The common element among the different strands of Postmodernism in architecture seems to be the rejection of the narrow focus on functionality and efficiency that characterized modernism. Postmodernity is brought about by the loss of the grand narratives of modernism: the modernist ideal of an increasing rationality that would result in progress and emancipation for all mankind has lost its validity and is seen as an illusion. In this sense, Jencks’s diagnosis of Postmodernism in architecture corresponds with the French philosopher Jean-François Lyotard’s interpretation of La Condition Postmoderne (1979; The Postmodern Condition). According to Lyotard, the main feature of the Postmodern condition is that the grand narratives (in literature, history, art, and philosophy) have come under scrutiny. Grand narratives are collectively shared ideas and convictions that are communicated by repeatedly told stories that grant legitimacy to institutions and values that form the basis of society. Such grand narratives, Lyotard argues, have lost their self-evident character, and their importance tends to become devalued in the minds of the people to whom they are addressed. Hence, there is a general loss of shared ideals that can act as guidance for decisions about future developments in our society.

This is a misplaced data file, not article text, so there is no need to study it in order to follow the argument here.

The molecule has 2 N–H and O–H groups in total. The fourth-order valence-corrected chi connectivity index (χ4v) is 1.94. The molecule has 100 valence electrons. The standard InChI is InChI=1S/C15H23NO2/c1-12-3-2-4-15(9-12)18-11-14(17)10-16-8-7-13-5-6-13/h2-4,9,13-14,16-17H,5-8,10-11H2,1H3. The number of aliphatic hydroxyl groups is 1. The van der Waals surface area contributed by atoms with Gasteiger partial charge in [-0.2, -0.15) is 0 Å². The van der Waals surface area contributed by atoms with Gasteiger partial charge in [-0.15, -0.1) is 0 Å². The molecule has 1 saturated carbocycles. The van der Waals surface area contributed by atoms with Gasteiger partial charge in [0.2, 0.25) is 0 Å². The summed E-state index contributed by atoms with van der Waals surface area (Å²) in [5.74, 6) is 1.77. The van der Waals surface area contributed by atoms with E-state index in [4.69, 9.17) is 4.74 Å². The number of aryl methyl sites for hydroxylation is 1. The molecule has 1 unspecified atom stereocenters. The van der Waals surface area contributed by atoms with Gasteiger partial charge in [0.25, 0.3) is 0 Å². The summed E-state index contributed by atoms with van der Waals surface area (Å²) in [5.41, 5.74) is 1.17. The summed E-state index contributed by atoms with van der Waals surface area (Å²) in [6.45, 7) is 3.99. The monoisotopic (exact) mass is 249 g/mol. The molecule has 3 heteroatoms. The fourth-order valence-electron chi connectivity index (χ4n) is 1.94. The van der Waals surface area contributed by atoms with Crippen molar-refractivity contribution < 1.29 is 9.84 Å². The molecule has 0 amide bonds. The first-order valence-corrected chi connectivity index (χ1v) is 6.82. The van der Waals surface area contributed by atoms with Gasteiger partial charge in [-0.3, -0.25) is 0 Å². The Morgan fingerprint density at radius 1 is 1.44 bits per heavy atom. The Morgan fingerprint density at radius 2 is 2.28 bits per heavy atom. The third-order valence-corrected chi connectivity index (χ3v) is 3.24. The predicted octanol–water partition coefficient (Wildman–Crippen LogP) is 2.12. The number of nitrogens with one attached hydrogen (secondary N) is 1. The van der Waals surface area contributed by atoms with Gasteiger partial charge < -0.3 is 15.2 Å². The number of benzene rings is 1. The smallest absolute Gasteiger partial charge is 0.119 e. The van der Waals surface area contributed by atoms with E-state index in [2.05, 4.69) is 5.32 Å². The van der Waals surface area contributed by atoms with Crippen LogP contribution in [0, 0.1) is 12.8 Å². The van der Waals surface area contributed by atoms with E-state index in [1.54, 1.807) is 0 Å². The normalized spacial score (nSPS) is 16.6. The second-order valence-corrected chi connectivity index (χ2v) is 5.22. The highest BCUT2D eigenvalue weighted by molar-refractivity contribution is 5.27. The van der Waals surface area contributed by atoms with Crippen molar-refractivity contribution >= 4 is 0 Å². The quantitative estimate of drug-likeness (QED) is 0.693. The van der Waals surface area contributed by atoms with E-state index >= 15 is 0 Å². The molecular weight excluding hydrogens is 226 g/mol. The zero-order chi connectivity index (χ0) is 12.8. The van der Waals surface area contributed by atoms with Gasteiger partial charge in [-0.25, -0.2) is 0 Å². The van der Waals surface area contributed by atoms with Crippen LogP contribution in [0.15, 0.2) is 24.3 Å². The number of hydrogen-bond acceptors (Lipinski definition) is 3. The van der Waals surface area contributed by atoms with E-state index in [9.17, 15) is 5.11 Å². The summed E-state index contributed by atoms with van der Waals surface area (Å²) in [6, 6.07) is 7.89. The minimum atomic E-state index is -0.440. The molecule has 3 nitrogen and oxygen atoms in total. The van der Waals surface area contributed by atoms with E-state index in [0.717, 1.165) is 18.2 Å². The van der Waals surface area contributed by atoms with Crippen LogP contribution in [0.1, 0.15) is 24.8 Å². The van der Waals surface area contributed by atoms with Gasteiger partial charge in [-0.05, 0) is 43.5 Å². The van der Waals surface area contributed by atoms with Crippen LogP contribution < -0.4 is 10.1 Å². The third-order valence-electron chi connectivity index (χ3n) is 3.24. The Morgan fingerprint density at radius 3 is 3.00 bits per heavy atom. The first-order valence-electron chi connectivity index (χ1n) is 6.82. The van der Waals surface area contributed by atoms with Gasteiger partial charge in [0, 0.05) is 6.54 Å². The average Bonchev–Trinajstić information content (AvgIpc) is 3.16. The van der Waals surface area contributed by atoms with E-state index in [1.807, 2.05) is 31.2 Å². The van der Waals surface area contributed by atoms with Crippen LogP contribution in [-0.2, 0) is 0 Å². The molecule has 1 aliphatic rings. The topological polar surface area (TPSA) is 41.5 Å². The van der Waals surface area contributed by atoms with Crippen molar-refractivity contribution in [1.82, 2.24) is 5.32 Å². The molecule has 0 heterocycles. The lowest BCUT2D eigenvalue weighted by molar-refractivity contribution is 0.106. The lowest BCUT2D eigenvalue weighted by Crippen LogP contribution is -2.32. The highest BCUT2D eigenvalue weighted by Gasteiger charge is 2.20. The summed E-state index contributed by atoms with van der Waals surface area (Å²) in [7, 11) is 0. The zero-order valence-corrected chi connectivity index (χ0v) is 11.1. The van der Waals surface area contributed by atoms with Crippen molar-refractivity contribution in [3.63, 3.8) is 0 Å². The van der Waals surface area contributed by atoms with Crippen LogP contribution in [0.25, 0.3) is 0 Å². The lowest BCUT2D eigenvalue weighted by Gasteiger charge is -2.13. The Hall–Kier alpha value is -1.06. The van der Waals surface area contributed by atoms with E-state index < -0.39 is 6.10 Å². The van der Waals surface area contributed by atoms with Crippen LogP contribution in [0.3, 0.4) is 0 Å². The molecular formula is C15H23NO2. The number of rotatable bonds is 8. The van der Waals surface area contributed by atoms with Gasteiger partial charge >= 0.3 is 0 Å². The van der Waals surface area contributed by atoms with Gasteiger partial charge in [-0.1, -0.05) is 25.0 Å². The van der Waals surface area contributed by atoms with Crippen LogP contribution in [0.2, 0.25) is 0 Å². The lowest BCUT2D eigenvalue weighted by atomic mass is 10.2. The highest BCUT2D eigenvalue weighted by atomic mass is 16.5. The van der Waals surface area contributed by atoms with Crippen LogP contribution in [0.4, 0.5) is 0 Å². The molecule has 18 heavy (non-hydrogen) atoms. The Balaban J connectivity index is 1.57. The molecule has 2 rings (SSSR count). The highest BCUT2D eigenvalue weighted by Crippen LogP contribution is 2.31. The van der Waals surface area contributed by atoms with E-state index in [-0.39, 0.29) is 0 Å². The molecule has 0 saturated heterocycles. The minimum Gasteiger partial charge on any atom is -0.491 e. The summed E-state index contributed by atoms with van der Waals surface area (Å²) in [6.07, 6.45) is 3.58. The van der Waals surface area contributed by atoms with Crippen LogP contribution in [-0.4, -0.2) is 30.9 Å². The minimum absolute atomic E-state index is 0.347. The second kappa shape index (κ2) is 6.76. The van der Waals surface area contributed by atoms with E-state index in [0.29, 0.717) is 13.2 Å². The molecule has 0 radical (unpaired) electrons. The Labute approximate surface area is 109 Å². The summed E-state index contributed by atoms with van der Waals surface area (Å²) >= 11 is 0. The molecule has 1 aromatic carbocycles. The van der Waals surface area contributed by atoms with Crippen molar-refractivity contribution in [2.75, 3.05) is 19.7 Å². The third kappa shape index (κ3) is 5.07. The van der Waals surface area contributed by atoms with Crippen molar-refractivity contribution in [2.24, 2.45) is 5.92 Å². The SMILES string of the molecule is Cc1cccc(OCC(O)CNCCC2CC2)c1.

This, however, is about as far as the correspondences between Jencks and Lyotard can be stretched. Jencks describes Postmodernism as that which chronologically succeeds modernism, whereas Lyotard discerns much more complex relations between the modern and the Postmodern. In his later essays on Postmodernism, Lyotard claims that the relationship between modern and Postmodern can never be simply chronological because the modern includes in a certain way the Postmodern: modern is what is new, but this means that it always follows on the previous thing, which was new (Lyotard, 1991). Jencks, moreover, stresses the aspect of communication and symbolism: Postmodernism treats architecture as a language, capable of conveying meanings, although he does not question how cultures navigate such communication. One of the arguments raised by Lyotard is precisely that the power of the grand narratives rests on their presumed comprehensibility by all, whereas it has become clear to him that societies, generations, and classes do not share a universal “metalanguage.”

Criticizing Postmodernism